The North Platte semi-weekly tribune. (North Platte, Neb.) 1895-1922, December 29, 1916, Image 3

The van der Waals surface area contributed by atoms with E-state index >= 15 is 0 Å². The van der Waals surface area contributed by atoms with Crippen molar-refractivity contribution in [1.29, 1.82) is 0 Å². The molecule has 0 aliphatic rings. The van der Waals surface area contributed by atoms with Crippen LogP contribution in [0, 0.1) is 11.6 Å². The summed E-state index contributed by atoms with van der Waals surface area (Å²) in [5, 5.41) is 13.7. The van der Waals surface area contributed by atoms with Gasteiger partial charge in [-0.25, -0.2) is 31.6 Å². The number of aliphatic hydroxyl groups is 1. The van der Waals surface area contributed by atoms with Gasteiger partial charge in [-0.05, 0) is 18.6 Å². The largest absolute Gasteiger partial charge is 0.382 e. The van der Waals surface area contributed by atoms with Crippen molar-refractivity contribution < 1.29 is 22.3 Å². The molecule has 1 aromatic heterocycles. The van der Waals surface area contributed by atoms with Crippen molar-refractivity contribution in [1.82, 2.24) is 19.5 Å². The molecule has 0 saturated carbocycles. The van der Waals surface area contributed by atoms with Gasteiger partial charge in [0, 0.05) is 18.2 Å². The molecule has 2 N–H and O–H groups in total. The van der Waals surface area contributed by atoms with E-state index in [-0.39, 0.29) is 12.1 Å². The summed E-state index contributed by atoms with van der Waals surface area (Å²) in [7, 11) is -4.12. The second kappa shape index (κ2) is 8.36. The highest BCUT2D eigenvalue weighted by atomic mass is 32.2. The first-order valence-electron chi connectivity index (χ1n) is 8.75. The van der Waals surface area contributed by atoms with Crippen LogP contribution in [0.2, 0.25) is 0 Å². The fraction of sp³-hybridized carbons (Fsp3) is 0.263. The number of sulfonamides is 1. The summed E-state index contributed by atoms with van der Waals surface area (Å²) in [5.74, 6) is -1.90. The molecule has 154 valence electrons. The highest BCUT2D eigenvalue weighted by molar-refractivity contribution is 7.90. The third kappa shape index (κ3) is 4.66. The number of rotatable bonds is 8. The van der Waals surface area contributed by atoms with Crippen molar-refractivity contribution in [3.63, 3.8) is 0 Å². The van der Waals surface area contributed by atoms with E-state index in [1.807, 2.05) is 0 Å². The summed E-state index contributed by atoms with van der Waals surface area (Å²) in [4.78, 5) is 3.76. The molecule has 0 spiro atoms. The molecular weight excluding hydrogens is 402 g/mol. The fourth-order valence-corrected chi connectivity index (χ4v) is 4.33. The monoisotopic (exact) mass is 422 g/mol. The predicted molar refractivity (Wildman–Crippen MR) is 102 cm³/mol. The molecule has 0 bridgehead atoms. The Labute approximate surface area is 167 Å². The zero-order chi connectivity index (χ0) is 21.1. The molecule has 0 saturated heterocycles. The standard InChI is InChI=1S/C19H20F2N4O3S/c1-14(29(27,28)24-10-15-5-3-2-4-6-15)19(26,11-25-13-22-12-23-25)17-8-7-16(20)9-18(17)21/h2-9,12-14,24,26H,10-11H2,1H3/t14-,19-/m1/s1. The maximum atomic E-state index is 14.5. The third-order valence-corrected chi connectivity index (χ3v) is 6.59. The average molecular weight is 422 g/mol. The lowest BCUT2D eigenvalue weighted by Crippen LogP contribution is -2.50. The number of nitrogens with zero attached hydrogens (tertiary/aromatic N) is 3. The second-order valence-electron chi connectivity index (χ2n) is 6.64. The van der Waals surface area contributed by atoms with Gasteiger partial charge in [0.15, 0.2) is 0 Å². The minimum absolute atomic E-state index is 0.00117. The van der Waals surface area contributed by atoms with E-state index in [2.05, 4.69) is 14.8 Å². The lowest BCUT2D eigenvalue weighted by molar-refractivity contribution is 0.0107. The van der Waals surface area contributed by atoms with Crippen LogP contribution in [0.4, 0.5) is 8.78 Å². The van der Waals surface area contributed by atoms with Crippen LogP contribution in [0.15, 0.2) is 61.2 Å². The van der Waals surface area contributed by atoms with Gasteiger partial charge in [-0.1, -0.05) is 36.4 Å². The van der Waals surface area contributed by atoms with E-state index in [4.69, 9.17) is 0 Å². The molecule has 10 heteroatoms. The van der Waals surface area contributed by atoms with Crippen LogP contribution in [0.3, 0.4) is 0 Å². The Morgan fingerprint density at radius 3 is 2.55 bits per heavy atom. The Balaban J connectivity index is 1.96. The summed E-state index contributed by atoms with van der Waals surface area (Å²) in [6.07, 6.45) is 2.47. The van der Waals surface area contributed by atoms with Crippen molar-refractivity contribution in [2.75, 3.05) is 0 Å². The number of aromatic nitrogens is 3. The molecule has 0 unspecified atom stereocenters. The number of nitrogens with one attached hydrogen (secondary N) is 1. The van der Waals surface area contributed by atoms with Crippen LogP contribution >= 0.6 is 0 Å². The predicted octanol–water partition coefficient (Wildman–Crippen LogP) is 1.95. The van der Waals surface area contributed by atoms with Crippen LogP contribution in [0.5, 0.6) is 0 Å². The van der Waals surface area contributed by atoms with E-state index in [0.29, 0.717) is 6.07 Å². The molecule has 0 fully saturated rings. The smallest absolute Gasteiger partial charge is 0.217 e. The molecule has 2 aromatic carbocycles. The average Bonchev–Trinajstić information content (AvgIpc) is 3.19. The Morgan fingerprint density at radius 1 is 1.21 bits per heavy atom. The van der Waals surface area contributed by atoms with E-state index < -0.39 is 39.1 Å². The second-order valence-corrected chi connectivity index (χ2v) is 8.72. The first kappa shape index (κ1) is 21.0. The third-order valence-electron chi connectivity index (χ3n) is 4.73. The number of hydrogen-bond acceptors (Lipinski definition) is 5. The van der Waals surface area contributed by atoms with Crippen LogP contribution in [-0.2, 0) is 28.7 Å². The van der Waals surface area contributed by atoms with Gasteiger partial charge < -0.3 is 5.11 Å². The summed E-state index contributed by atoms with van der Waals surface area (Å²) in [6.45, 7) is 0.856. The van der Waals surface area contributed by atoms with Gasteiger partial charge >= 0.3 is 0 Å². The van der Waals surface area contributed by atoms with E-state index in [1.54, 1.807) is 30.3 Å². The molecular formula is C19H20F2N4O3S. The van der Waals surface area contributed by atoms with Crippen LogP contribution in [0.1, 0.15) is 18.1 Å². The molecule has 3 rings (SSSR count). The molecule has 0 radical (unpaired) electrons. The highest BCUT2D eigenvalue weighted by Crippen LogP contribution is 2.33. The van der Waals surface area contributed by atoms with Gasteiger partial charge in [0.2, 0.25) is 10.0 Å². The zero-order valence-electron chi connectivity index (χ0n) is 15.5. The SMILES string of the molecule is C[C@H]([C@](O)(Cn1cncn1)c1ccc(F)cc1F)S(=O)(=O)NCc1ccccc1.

THE SEMI-WEEKLY TRIBUNE, NORTH PLATTE, NEBRASKA. WILSON Hi PRESS PRESIDENT RESUMES WEEKLY CONFERENCES WITH THE CORRESPONDENTS. (THUS GIVE OUT HIS VIEWS jChlef Executive Is Careful to Avoid the Possibility of Being Misquoted Big Stories Sometimes Come From These Talks. By GEORGE CLINTON. Washington. President Wilson has resumed Ills once-n-week conferences pith the nowspaper men. Every Mon day 45 or CO Washington correspond ents nsscmblo nt the Whlto llouse to talk things over with the president and to publish some of the things that ho bays, provided he will let them. It wns a good while ago that Mr. Wll pon called off the meetings with the newspaper men promising to resume them when it was possible so to do. fTho reason for the stopping of the In terchanges between the president and ,tho nows gatherers wns that Mr. Wll Bon felt he could not discuss foreign affairs, and as they were uppermost In the people's minds the conversation naturally would drift to them and It would be difficult to uvold reference thereto. It Is entirely probable now that the newspaper men will nvold asking any (questions nbout foreign affairs which nro. In their nature tdo delicate for the president to answer. Other subjects, however, will bo discussed thoroughly and even If the president does not wish his views on certain matters to be given out, his words will bo n guide to the newspaper men nnd will prevent them from making possible errors of judgment when writing on the sup posed attitude of the administration toward this question qr thnt Careful About Being Quoted. When the president Is willing that his views on certain subjects shall be fcmt on the wires at once he so signi fies, but ho frequently says lie prefers It shall bo said that the president views a ccrtnin mutter In a certain light, rather than to put his words in quota tion marks. Occasionally, however, Mr. Wilson agrees to be quoted nnd then it is al most his Invariable custom to ask the stenographer who Is always nt his elbow to take down what he has to say, to make manifold copies of It on the typewriter and to submit a copy to him for approval. In this way lie avoids possible misquotation, although it can be said that rarely has the pres ident of the United States had occa sion to say thnt any of the correspond ents have misconstrued his words or mistaken his mcaninc. Sometimes n big story comes out of these newspaper conferences. About three and a half years ago the presi dent In the middle of one of the tnlks with the newspaper men said : "There Is an Insidious lobby working In this city." It Is proper to quote what he said because ho allowed himself to be quoted nt the time. Instantly newspnper men said almost In chorus, "There is a big story In this, Mr. President, if you will allow us to quoto you." He called In a stenog rapher and made the statement con cerning lobbying methods In congress, a statement which resulted in the great lobby investigation in which the doings' o some men were shown up in rather an unpleasant light These talks with the president are Interesting affairs. The round office room of Mr. Wilson when the talks are on looks like the setting of an old fashioned spelling bee. The corre spondents, shoulder to shoulder, are lined In a semicircle about the presi dent, who stnnds in what would bo the center of the clrclo If It were com plete, and answers questions or parries them as ho sees fit. More than occa sionally he puts the question himself. National Press Club Flourishes. President ' Wilson, cnbinet olllcers nnd prominent men from all parts of the world will address the National Press club of this city before the win ter has wnned. This nntlonnl organi sation of newspaper men, it Is a pleas ure to chronicle, is in a nourishing condition. Once In a whllo a man likes to talk shop, nnd if those who have to listen may be believed, the onco In a whllo comes often. Tho Press club of tills town Is Just what its nnmo signifies, a national organization. Years ago there was a press club in Washington which went tho way of death before It had attained many years of age and, it may bo said with out acrimony, beforo It could attain tho age of entire, discretion. It was Buccecded after a lapse of considerable time by tho present National Press club, which hns been a success slnco Us inception. When it Is said that tho Washington organization is a nntlonnl press club, tho proof can be adduced by a glanco at tho list of active members and at Shot o tho papers they represent It Is almost unnecessary to say that most of the Washington correspondents loino from the towns in which aro lo cated tho papers which they repre sent. In other words, here In Wash ington arc gathered newspaper men who linvo dono reportorinl work in most of tho big cities and In mnny of tho smaller towns of tho United States. i, Looking at tho list of active mem bers nnd tho papers represented, wo pump within tho space of a line or two from Greensboro, N. C, to Seattle, Wash., nnd from Birmingham, Ala., to Minneapolis, Minn. Tho towns which lie In between also, of course, are represented. Is Host of Prominent Men. The Nntlonnl Press club In Its rooms nt tho top of the Itlggs building, nets as host every year to many of tho most prominent men of tho world. Its rooms hnvo echoed the voices of roy alty and semlroynlty, of democracy In Its broad sense, of science, or travel, of exploration, of Invention, of dl-. plomncy, of politics and of Journalism. There are four classes of member ship in tho Nntlonnl Press club, nettve, nori-nctlve, assoclato and non-resident Tho non-resident list comprises tho nnmcs of 385 nowspnppr men or tho United States. Tho Nntlonnl Press club Is their headquarters when they come- to this city. They hnvo every privilege cf active membership whllo staying hero, nnd perhaps it may be said that they get a companionship which personally and professionally is plensurablo and mayhap, In its way, profitable. Tho rooms of the Pres3 club Include tho great general room, with ono of tho most beautiful open fireplaces to bo found In nil the country. Thero is a commodious library with plenty of books. The restaurant is n model. There are n billiard and pool room, n card room, a wilting room nnd n good sized olllce for tho ncccssnry clerical force. Foreign Diplomats Work Hard. Olllclals of the American department of stato may think In these duys of war that they aro the hardest-worked men In Washington but If they do so think they aro thinking bcsldo tho mark. There nro certain foreigners in tills town who know llttto sleep in these dnys when their countries aro at wnr with one another. The diplomatic list Issued by tho de partment of stnto gives tho foreign nmbnssadors and ministers In Wash ington in tho order of their rnuk of service. Ono of tho foreigners tho other day picking up the list, spoko ol it ns n "labor list." lie was telling the truth In largo part. As for himself, ho has not seen a day's vacation In two years and a half and his working condition is that or seven or eight ol his colleagues and of all the members of their stafTs. First In order, as ho Is in length oi service In America, is J. J. Jusserand, tho nmbnssador of Franco to the United Stntcs. Slnco August 1, 1014, Mr. Jusserand has been absent from Washington only on two or three" oc casions nnd these were occasions which cnlled him forth to labor in oth er cities just as he has been laboring In Washington. He hns been In Amer ica for nlmost fourteen years as the ambassador of his country, He, un questionably, Is tho best-known diplo mat personally now In America. From the pen of Mr. Jusserand have come many books. lie has made a special study of the relations of France to the United States in nil periods since this country beenme a country. Next In rank to Mr. Jusserand is Count J. II. von Bernstorff, the am bassador from Germany. The count hns been n representntlve of his coun try in tho United Stntes for eight years. The newspapers from time to time have given full accounts of the activities of tho German ambassador. Enough has been written nbout htm to show that his laboring hours are long. It is possible that he has had more perplexing and delicnto duties to perform In the last two years and n half thnn hnvo fallen to tho lot ol nny other foreign ambassador. The nmbnssador of Ilussln to the United States Is George Bnkhmcteff, mnstor of tho Imperial court of Russia It is perhnps worthy of note that each of tho ambassndors thus far named has an American woman for his wife. Presumably it is right to call Madarao Jusserand an American woman, al though she was born In Pnrls, her fa ther and mother both being Americans. Ambassador Bakhmcteff has Just completed tho fifth year of his serv ice in Washington. Ltko the first two ambassadors named ho at present has a hard-working time of It A frierui of his snld the other day that figura tively speaking thero were as many trenches to bo dun in Washington ns on nny front in Europe. Spring Rice, Busy, Too. Next In order of rank Is Sir Cecil Arthur Spring Rice, who has been In this country for n littlo more thnn three yeurs, a period of time which, of course, includes tho coritlnuunce of tho present war in Europe. The duties of Sir Cecil have been as onerous as thoso of his collenguo ambnssadors. pLIke them he tnkes n6 vacation nnd nlmost constnntly Is nt his post In tho big embassy which belongs to tho British government nnd which Is situ nted on Connecticut nvenuc. Sir Cecil, previous to his appoint ment as ambassador, had served In n Junior diplomatic capacity In Wash ington. From here he went to Persia and then was changed to Washington. The Italian arabnssndor, Count V. Mnchohl dl Cellerc, camo to Washing ton after tho outbrcnk of tho war In Europe, but beforo his own country hnd entered Into it Ho shares tho burdens of work of tho other foreign ers hero present Today thero 1b no nmbnssador from Austria-Hungary in tho Uqlted Stntes, tho hard wqrk fall ing upon tho counselor, Baron Erich Zwledlnek. A now ambassador has Just como from Japan, Mr. Aimaro Snto. Ho speaks English fluently. Within n night or two he mado an nddress at a dinner given by a famous club in' Washington In which ho showed that his wit Is equal to that of any nmbns sador, occidental or oriental, who over saw servlco In this city, CONDENSED NEWS OF INTEREST TO ALL. UATE3 FOR COMING EVENTS. January 1 to C State Poultry Show nt Kearney. Jan. 10-11 Odd Follows' District Con ventlon at Alliance. January 1C-20 Stato Improved Llvo Stock association mooting at Lin coln. Jan. 15 to 20 Organized Agrlculturo Annual Meeting at Lincoln. January 1G Nebraska Association of Fair Managers' Mooting nt Lincoln. January 1G-17-18 Annual convention of Nebraska Voluntcor Firemen nt Auburn. January 1G-19 Winter Apple, Flornl and Potato Show at Lincoln. Jan. 19 Northeast Nebraska Editorial Meeting at Norfolk. Feb. 7-8-9 Nebraska Retail Lumber Donlora Association Convention at Omaha. February 1C Stato Volleyball Con test at York. North Platto Is laying plans for a Beml-contennlal celebration to bo hold Juno 2G to 30, thnt promises to outdo anything In tho lino of munici pal celebrations ovor hold In western Nebraska. No program rfs yet has been outlined other than to llvo ovor again tho days of fifty yoara ago, when tho west was "wild and wooly." Three hundrod and fifty thousand bushels of grain, mostly wheat and corn, woro lost in a flro which de stroyed Elovator B of tho Nyo-Schneider-Fowler company at Fre mont Tho loss was cstlmntcd at $500,000, practically covered by In surance. Eight banks of Harlan county have por capita bank doposlts of $172.19, according to an ofllclal statement Issued recently. Tho total bank de posits Is $1,721,954.19. Every bank In tho county ha3 ovor $100,000 and all but two havo over $200,000 on deposit Milk stations, whero milk will bo sold as drinks and tables with read ing matter furnished, to tako tho placo of tho saloons after May 1, woro suggested at a meeting of tho Omaha Epworth League union. Tho BnrnBton Mutual Tclephono company had an unusually prosper ous year, according to tho report of tho socretary-treasuror, just issued. Tho company, hns installed n now switch board nnd other improvements at tho plant during tho year. Tho Fourteenth district bar assocla. tion, comprising nino counties in southwest Nebraska, went on record favoring tho calling of a constitu tional converMon during tho annual meeting at Cambridge. Christmas boxes weighing 283 pounds were sent to members of Com pany G Nebraska National Guards on tho Mexican border by tho people of Hastings. Delicacies of all kinds wero included in tho shipment Lloutenant Governor-elect Edgar Howard was tendered a complimen tary banquet by men of Columbus '.ast Monday. A number of guests from outside tho city woro In attend ance. Mr. and Mrs. B. Pont of Shubert recently celebrated tholr golden wed ding anniversary. Tho aged couplo havo lived in the town nearly fifty years. Three' dozen fancy chickens were sent to tho Nntlonnl Poultry show at Chicago from tho 1733 Poultry Ranch near Kearney. This ranch has fowls that, aro valued at $250 each. Firo of an unknown origin destroy. cd tho big flouring mill at Dodge, with a loss estimated at $13,000. The mill was insured for $10,000 nnd will probably bo rebuilt. Superior Is to havo a now hotel which will cost In tho neighborhood of $50,000. After nearly forty-six years of con tinuous servlco with tho Burlington railroad and after rising from tho position of chalrrfian with a survey ing party, out near Kearney, to that of chief engineer, Thomas E. Calvert died of heart failure at his homo in Lincoln. Tho Grand Island Horse nnd Mulo company closed a now contract with tho British government for nn inde finite number of horses. It Is expect ed that between 10,000 nnd 15,000 horses will bo delivered under this contract Citizens of Greater Omaha nre planning to make tho city still great cr by annexing two more suburbs, Florence and Benson. A bill to per mit the merger will bo presented to tho stato legislature tho coming ses slon. Frank Howard, of Pawnoo City, purchased clghty-flvo head of horses In Beatrice. Ho said that tho horses wore purchased for uso in England, Franco and Italy, and that thoy will bo shipped to Europo as soon as pos sible. Tho American Beet Sugnr company employes at Grand Island will re celvo at tho close of tho campaign, which will last 100 days, a bonus of 40c a day or $40, officials of tho firm announced, Ashland voted bonds to the sum of $G0,000 for tho purposo o eroctlng a new high school building. It will occupy tho slto of tho present struc ture, which was erected fifty years ago and hns boen condemned. Mr. and Mrs. Wm, Young, of Brock, rocontly celebrated tholr sixty-first wedding anniversary, Bishop Tlhon of Lincoln doltvorod tho sermon at tho installation ot Archbishop' Harty as bishop of tho dloceso ot Omaha, which took placo In St. Cecelia's cathedral, Omaha, last Thursday. Most Rev. James Koano, archbishop of Dubuquo, In.; Rt Itov. J. J. Hennessey of Wichita, Kan.; Bishops Cunningham of Con cordia, Kan.; Burko of St. Joseph, Mo.; Duffy of Kcnrnoy, Neb.; Mc Govorn of Cheyenne, Wyo.; Mul doon of Rockford, III.; Dowllng of Dos Moines, In.; ono hundred and twenty-flvo prlosts, nnd 2,000 persons attended tho coromony. Archbishop Ilnrty Is a man who was beloved nnd hold In tho hlghost affection and es teem by tho peoplo of Manila, Phil lpplno Islands, whero ho wns arch bishop for twclvo years. Tho MId-Wost Oil company ot Cas per, Wyo., Is making rapid strides with its drilling operations near Chndron. It Is estimated that tho 1,000-foot mark has bocti' passed. Vari ous oil companies from different pnrts of tho United Stntcs aro mak ing every offort to obtain control of tho unleased land In this district Goologlsts who havo Investigated this Hold claim that if oil Is found it will bo ono of tho lnrgcst fields In tho United States. Tlireo hundred and fifty ahoop feeders of tho North Platto Valloy and representatives of tho stock, ynrdB and commission men ot Omaha, Chi cago, St. Louis, Kansas City and St Joseph and officials of tho Burlington nnd Union Pacific railroad attonded tho annual lamb feeders' dinner nt Mitchell. Lambs to tho numbor of 340,000 aro being fed in tho North Platto Valley this year and groat in torcst.was shown at tho gathering. E. P. Haynos and "Dazzy' Vanco of Hastings claim to bo tho champion rabbit hunters of Adams county, Ono day last week thoy went hunting and returned Mn four hours with ninety two rabbits. Thcso animals aro re ported to bo tho most numerous in tho history of tho county and hun dreds nro boing marketed in Una tings, which is said to bo responsible for tho Blight lowering of meat prices. Six thousand eight hundred dollars was tho prlco paid for tho Wahoo Mills at an auction sala last woelc Tho mills woro built ton years ago nt a cost of $25,000. Tho owner of tho plant suspended business In July, 1915, nnd slnco that time thoy havo stood idle. Tho Farmors Co-Opora-tlvo company of Wnlioo aro tho now owners and expect to put tho mills In operation in tho near future Paronts-tenchers associations have been orgnnized in each of tho schools of Norfolk. Tho object is for greater co-operation among tho moth ors nnd teachers In training tho chil dren. Thoy plan to havo the teach ers glvo tho parents advlco and tho parents to glvo tho tonchers advice and so make tho school life and homo llfo of tho pupils closely related. Kearney Comerclnl has BOt asldo a fund of $500 for tho purposo' of carrying on tho freight rnto fight which tho city Is making and moro will bo avnllablo if needed. Export Powell has been engaged and tho citizens and business men aro deter mined that Kearnoy must havo equalized rate3 -competitive with other cities of ltko slzo. Dr. G. J. Collins of West Point was elected president of. tho NobrnBka Veterinarians' association at its an nual meeting at Lincoln. Tho by-laws of tho association will bo chnnged so that in tho future tho meeting of tho association will como tho week aftor tho national meeting, Instcnd of at tho same time, as now. Hogs reached $10.15 on tho South Omaha market a few days ago, which Is tho highest prlco over paid for hogs In December there. Young men of Elk City, DouglnB county, nro soliciting funds for tho purposo or establishing a community center meeting placo. Nobraska farmers have planted In creased acrcago In winter wheat this year to tho amount of 8 por cent ovor 1915, according to a summary Issued by tho U. S. department of agricul ture. Tho report shows 40,090,000 acres in tito United Stntes seeded in winter wheat, tho greatost ever plant ed In tho history of tho nation. Tho Stato Dairymen's association will hold tho most Important mooting of their history in tho now dairy build ing on tho stnto university fflrm, Lincoln, on January 17, 18 and 19, 1917. Tho Brick feed and boarding barn at Holdzego was completely destroyed by flro, burning fifteen horses, flvo horse-drawn hearses, twenty tons of hay, about thirty carriages, hnrness and all grain, causing a total loss ot $25,000. It is understood that tho property was Insured. . Frank Fowler or tho Nye-Schnolder-Fowler Elovntor company nnnounced that tho big elovntor destroyed by flro nt Fremont recently will bo re placed in tho spring by a hugo now modern steel structure. James Brcnnan, residing near O'Neill, killed a rabbit recently that had a pair of horns fully two inches long. Thoy protrude Just insido of tho ears, rescmblo bono, and aro Jagged, but curved similar to cattle hornB. Mr. Brennan caught tho freak In a trap Intended for barn rata. Tho Omaha school board faces a deficit or $234,373 at tho closo of tho year, according to a report ot tho financial secretary. Itov. S. J. Megaw of Fairbury has taken up tho work as pastor of the Presbyterian church at Fullerton, MIT HALF MILLION DECEMBER RETURNS SWELL TREASURY'S GENERAL FUND PROBLEM OF EMPLOYMENT Items of General Interest Gatnered From Reliable Sources Around the Stato House. Western Newspnper Union Nows Servloe. Unoxpoctedly largo remittances from county troasurora, which havo been coming in to Stato Treasurer Hall slnco Docombor 1, aro again building up tho stnto goneral fund nnd olhor funds at a rapid rate. Tho monoy hns literally boon pouring In, indicating that tho peoplo of NobraB ka havo plonty ot money to pay tholr taxos and nro doing bo-earlier than usual. Tho total nniount received by tho stnto treasuroj- from slxty-Jlvo coun ty treasurers so far hoard from in December Is $449,300, ot which $243,- 006 1b for tho genoral fund. Ab tho general fund contained $247,000 on Novombor 30, and nB not to oxcood $100,000 has boon paid out ot it this month, tho balanco on hand in that fund is now about $390,000. This will bo doploted to Bomo ox tent by tho first ot tho year, as tho quarterly payroll of stato olllcers will havo to bo met, bcsldos other un usual oxponses. It is probnblo, how evor, that Treasuror Hall will got through and start the now year with at least $300,000 to go on In tho gon oral fund. State Englneor to Be Reappointed Stnto Eqglnoor George E. Johnson will bo ronppolntod for two years, inlder tho Incoming Btnto administra tion and Roy L. Cochran, ot North Plntto, will bo his deputy. All throo mombors ot tho now stnto board of Irrigation Governor-elect Novlllo, At torney Goneral Reed nnd Land Com missioner Shumway hayo Indicated that they aro agreed to mako thoso appointments. Tho stato irrigation association, which hold Its annual convention nt Bridgeport last weok, passed resolu tions asking too reappointment ot Stato Englnocr Johnson and also re questing that Cochran be mado his doputy. Govornor-oleot Neville and Land Commlslonor-oloct Shumway, who woro prosont, stated that thoy would bo guided bj tho recommenda tions and Mr. Novlllo said ho also had tho promlso of Attornoy Genoral Rood to abldo by them. Problem of Employment Tho problem of employment for many members of tho Nobraska na tional guard, who will bo lioro boforo long, nccordlng to nuthcntlc roports here, will bo a keen one. Goneral Hall has endeavored to start its so lution by enllBtlng tho aid of tho la bor commission in finding placos for a portlpn of tho mon. It Is said that many will stop Into places which thoy loft nearly six months ngo to respond to their country's call. But that number is small compared to tho number of men enlisted from this Btnto, and It will bo up' to most of them to find work aftor thoy arrive home. Will Reorganize Department Announcement regarding tho com position of his ofllco forco was mado by Stato Suporlntondontolect W. H. Clemmons of Fremont, during a short visit in Lincoln last week, Mr. Clom moiiB stated that Miss Cora A. Thompson of Bridgeport, superintend ent of schools for Morrill county, Is to bo ono of his assistants. Ho hns tondorod her a placo and sho has ac cepted. Tho suporlntendent-oloct also told that ho plans to organize tho department of odticntlon on a somo what dlfforont basis than heretoforo. At tho samo tlmo, ho Bald thnt somo of tho people now employed In tho ofllco will ho rotalnod. Thin will In clude most of those filling clerical and Btonographlcal positions. Nobraska legislators get $600 for tholr sosslon's work. That Is their pay, no matter whother thoy . stay at Lincoln Blxty days or a hundred nnd sixty or oven if thoy havo to sandwich a special session In dur ing tholr tenure of olllce, Agitating New State House It begins to look as though somo doclslvo action will bo taken by tho Incoming legislature with roforonco to a new stato capltol building. Thoro aro a few who would "patch up" tho old stato house and run along a tow years. Then there aro many moro who believe that tho great dovolop mont of tho state and its rapidly growing Interests demand Immediate relief in tho construction ot a mod ern, commodious and sanitary cap ltol building, capablo of accommodat ing a great commonwealth. Acting upon the recommondntlon of Land Commissioner Boclnnann; who rocontly vlowed sovoral trots of stato school land In Morrill, Banner and Cedar counties, tho board of ed ucational lands and funds has voted to ralso tho valuations materially over tho appraisomonts mndo by county boards. Tho incronso amounts to $9,796 on all thces lands, aggro gating about two sections. Tho valu ations so fixod aro tho prlcos at which tho lands will bo sold by tho stato to thoso having contracts for thorn. OFFERS A SUGGESTION Superintendent Thomas Is Strong for Consolidation. Thero aro SG7 school districts In tho stnto with a census of ono to twolvo children ot school ago; fif teen ot them with ono child each, twenty-two with two, twonty-scven with throe, forty-tlvo with four, six ty with flvo nnd tho balanco with bo twocn bIx and twolvo children of school ago. This, according to an educational survoy, by Stato Superintendent Thomas, shows that consolidation is to bo desired, for oporatlon of schools with a small numbor not nearly no producttvo as larger schools. Tho btnto ofllcor continues by showing that of 6,571 schools operat ed in tho stnto during tho past school yoar thoro woro 3,390 operated with from ono to twolvo pupils each. Thirty schools had but ono pupil each. Ono hundred and ono schoola had two pupils each, whllo 151 schools had only thrco pupils oach. A total .of 220 sohoolB had but four pu pils oach nnd 299 schools had flvo pupils each. Of six-pupil schools thoro woro 319 and of sovcn-plipll BChools 3G3. The balanco of tho schools up to 3,390 had botwocn sov on nnd twelvo pupils each. Plan to Cure Defects A meeting of tho joint commlttco of tho legislature and stato bar asso ciation was hold at tho loglRlattvo xeforonco bureau rooms last weok. Thero woro present: J. J. Thomas, Soward; Bayard H. Palno, Grand Is land; John Mattes, Nebraska City; C. E. Sandal!, York; J. N. Norton, Polk; J. P. Palmer, Omaha; J. H. Brandy, A. E. Sheldon nnd C. E. Soronson, Lincoln. Tho plaiiB for socurlng Improve mont in legislative methods woro dis cussed and nn agrcemont roachod for n roport which will' bo submitted to tho stato bar association on Decem ber 29, and tho stato legislature when it convonos. Tho points cov ered Includo appointment of a com mltteo of throo from tho sonnto and throo from tho houso to bo called a rovlalon commlttco to work in con nection with tho legislative rcforonco bureau In roviBlng bills boforo tholr introduction in either houso nnd tho purposo of socurlng tho correction of obvious orrors in form. This ro vlslon will bo advisory only and tho member, ,who desires to lntroduco a bill may disregard it if ho chooses. Discusses State's Oil Prospects Whether thoro Is oil and gas down near Tablo Rock, or whothor thoro is not, is discussod In an artlclo Just written by G. E. Condra, direc tor ot tho Nebraska conservation and toll survoy. Aftor Bhowlng that a great antlcllno exists in Nebraska similar to tho ono in Kansas whero oil and gas havo boen found in im monso quantities and this Nobraska nnticllno Is really an extension of tho Kansas formation, Doctor Condra in a recent nowspaper story, tolls of a trip ho, in connection With C. J. Hurst, nn oil oporntor, mado through southern Nebraska and down into Kansas, whoro ho proved to tho satisfaction ot Mr. Hurst that tho geological formation of tho two states Is similar in this respect Deplores Educational Situation Nebraska's fortune is to havo somo excellent teachers in tho normal schools. But Nebraska's misfortune is to lose them too often to states which pay moro monoy so states tho nor mal board roport given at a rocont mooting of that body. In addition to making this interesting observa tion tho board says that it will nood moro 'monoy for tho futuro than it has during tho past year. Tho stato lovy need not bo ohangod, howovor, tho board says, but may romaln at flvo-olghths of a mill. Tho incroaso In valuation will tako caro of tho greater sums needed for this work. Dr. G. E. Condra, dlroctor of tho stato conservation and soil survoy, has gono to Washington, where ho will chock up tho soil survoy work dono in co-operation with tho United States bureau ot soils. Tho survoy ot flvo Nebraska counties has boen com pleted this year. Ho will also ho la conferonco with federal roads depart ment and with tho national commit too on topographic mapping, ot which ho Is a member. Commission Needs More Money It tho railway commission wants to serve tho peoplo to tho utmost It will havo to havo moro monoy, Tho $93, 000 which it has had for tho past bi ennial porlod will havo to bo In. creased by at loast $9,000 and tha commission could uso $20,000 moro If tho legislature would voto It. That la tho statement which Retiring Com missioner Henry T. Clarko makes to Governor Morohead as tho latter in fulfilling his dutlos as budget ofllcor, casts about to mako tho oxpenso list for tho coming blonnlal period. Will Prosecute Raffle Cases Slnco Attornoy Genoral Rood an nounced that raffling automobiles to stlmulato trado constitutes a viola tion of tho stato law, numerous calls havo como in to him from out in tho state aBklng "If ho meant it," and "If iuch and such a proposition" would como under that head. To practically all of which ho has re sponded that ho meant Just what ho said ana. that prosecutions' would fol low fractures of tho law..